• #2701002

        Assume staff want to succeed

        by knudsenmj ·

        In reply to Frame your assignment clearly before agreeing

        I’ve never been in a situation like this. 30 days seems a bit unrealistic to turn a team around but this is what I would do.

        The staff are going to know something is up obviously, lay it on the table for them. Tell them you’ve been sent in to address moral and performance issues.

        Tell them what your performance goals for the team are and ask if these are reasonable. Regardless of their answer, ask them what barriers are stopping them from getting their job done. You only have a short time so work quickly to show them you are there to remove barriers.

        Keep a close eye on productivity, keep in constant communication with them to see what you can do to aid their workflow. After two weeks, have one one ones with everyone. For people who are turning around, thank them sincerely, for people who are not, make sure they understand you are holding everyone accountible to change.

        For the remaining weeks do what you can with the non-performers. Most people will rise to the level of oversight you give them hoping that things will return to normal once you’re gone.

        If you have someone that is spreading negativity, take them aside and ask them specifically what they would like changed. If they won’t tell you, make it clear that you won’t allow negativity to stand in the way of the team’s objectives and you need it to stop. You can’t manage emotions but you can manage behavior.

        Be sincere and praise (often) in public, counsel in private.

    • #2718989

      It will take 30 days to build the trust

      by skipperusn ·

      In reply to temporary replacement a non productive manager

      It will take you those 30 days to build a trust with the crew – they could see you as the Headhunter coming in for the kill..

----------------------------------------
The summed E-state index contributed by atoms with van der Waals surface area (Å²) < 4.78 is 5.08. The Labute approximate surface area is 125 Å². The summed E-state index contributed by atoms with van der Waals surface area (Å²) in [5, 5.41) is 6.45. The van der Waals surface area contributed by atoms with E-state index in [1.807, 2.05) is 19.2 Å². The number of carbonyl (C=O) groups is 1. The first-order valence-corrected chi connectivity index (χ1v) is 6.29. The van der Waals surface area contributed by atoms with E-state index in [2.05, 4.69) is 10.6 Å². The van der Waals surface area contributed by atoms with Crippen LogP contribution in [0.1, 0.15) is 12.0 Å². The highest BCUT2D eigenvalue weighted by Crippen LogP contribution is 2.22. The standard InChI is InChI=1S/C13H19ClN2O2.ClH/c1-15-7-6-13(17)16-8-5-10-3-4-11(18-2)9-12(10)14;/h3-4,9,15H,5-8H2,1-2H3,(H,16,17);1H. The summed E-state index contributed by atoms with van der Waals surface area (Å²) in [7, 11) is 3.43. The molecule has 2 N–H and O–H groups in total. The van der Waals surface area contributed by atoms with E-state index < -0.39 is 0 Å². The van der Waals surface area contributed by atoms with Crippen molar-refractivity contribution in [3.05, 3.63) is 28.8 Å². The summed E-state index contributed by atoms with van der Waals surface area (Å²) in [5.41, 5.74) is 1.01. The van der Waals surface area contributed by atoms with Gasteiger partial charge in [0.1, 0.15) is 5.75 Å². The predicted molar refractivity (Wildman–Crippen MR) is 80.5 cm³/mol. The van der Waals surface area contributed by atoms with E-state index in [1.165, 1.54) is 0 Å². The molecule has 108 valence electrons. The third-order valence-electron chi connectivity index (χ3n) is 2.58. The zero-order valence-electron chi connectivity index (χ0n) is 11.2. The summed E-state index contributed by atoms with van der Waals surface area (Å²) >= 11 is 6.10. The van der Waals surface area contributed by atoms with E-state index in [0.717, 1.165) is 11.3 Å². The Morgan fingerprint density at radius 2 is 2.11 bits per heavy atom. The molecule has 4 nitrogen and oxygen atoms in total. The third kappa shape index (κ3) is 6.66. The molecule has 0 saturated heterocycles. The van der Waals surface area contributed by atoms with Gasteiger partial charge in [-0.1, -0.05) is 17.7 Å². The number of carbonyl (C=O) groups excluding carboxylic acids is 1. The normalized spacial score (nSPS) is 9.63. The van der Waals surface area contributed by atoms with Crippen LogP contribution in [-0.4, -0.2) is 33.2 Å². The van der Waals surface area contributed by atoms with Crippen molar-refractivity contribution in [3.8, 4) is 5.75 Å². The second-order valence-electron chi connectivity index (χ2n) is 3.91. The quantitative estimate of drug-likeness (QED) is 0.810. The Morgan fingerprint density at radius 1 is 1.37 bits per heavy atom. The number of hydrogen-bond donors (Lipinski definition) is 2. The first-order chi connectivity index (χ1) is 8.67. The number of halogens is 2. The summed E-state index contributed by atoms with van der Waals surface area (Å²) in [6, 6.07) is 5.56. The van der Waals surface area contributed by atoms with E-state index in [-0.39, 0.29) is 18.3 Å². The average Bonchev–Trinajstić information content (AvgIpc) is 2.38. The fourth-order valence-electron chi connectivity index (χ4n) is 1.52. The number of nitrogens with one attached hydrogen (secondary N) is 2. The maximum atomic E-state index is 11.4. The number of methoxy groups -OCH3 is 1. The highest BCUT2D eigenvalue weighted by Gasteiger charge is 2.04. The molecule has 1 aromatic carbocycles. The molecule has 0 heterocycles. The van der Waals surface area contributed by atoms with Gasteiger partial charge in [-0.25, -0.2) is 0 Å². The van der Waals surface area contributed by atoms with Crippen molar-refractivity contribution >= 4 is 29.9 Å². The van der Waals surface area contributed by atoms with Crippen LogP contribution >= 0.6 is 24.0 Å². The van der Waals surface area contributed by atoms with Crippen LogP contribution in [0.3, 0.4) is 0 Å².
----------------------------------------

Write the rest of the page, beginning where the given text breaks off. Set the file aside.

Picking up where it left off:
• #2718912

        Don’t I know it

        by netpro2551 ·

        In reply to It will take 30 days to build the trust

        Yeah, I figure there is even a title for guys like me and it is something like THAT NO GOOD #$!#@$ THAT THINKS HE CAN COME UP HERE AND TELL US HOW TO DO OUR JOB. That said, I figure it will be fun to take the challenge and build the trust anyway.

        • #2701749

          Cut, Copy & Paste

          by fgi57 ·

          In reply to Don’t I know it

          I came into the same kind of situation, only my assignment was permanent. I used the cut, copy and paste attitude. I designed a plan of action and presented the strategy to the team with a serious, firm approach. I explained my passion for the job that I expect to achieve, if not exceed, any expectations.(“PASTE”) I stated that we could discuss their concerns and I would consider their input on how to make things better, but if anyone was not onboard with the program they could be reassigned or even “CUT” from the team. I “COPIED” anything that the former administrator had in place that was working well. I admit that I have not made many friends with this approach, but they know I mean business and that is what will make the whole team shine, not just me.

        • #2699512

          Not entirely true …

          by colinwee ·

          In reply to Don’t I know it

          If you’re working with techies, they might be much more amenable to you seperating ‘people from proble’, as one of the previous posters has suggested.

          I previously had to deal with a difficult conflict between two IS personnel, and coming straight out with candid observations about their difficult solution plus my very reasonable expectations established a fairly decent playing field for which to get them to work closely without erupting into physical violence.